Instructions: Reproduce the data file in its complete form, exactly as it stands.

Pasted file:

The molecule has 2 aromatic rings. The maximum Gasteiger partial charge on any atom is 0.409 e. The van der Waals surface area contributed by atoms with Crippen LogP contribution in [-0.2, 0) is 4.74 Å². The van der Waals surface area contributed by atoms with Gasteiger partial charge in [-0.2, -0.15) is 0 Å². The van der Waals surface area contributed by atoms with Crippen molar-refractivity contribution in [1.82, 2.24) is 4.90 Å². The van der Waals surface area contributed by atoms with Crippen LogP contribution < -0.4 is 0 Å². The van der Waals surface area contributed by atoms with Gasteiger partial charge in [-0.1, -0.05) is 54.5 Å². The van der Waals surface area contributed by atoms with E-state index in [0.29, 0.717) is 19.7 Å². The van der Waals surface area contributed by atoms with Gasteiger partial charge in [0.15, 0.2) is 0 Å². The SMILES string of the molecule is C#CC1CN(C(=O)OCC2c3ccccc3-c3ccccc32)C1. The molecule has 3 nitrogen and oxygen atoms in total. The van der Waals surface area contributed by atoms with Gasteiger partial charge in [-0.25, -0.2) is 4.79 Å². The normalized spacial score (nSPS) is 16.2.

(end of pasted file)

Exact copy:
The molecule has 2 aromatic rings. The maximum Gasteiger partial charge on any atom is 0.409 e. The van der Waals surface area contributed by atoms with Crippen LogP contribution in [-0.2, 0) is 4.74 Å². The van der Waals surface area contributed by atoms with Gasteiger partial charge in [-0.2, -0.15) is 0 Å². The van der Waals surface area contributed by atoms with Crippen molar-refractivity contribution in [1.82, 2.24) is 4.90 Å². The van der Waals surface area contributed by atoms with Crippen LogP contribution < -0.4 is 0 Å². The van der Waals surface area contributed by atoms with Gasteiger partial charge in [-0.1, -0.05) is 54.5 Å². The van der Waals surface area contributed by atoms with E-state index in [0.29, 0.717) is 19.7 Å². The van der Waals surface area contributed by atoms with Gasteiger partial charge in [0.15, 0.2) is 0 Å². The SMILES string of the molecule is C#CC1CN(C(=O)OCC2c3ccccc3-c3ccccc32)C1. The molecule has 3 nitrogen and oxygen atoms in total. The van der Waals surface area contributed by atoms with Gasteiger partial charge in [-0.25, -0.2) is 4.79 Å². The normalized spacial score (nSPS) is 16.2.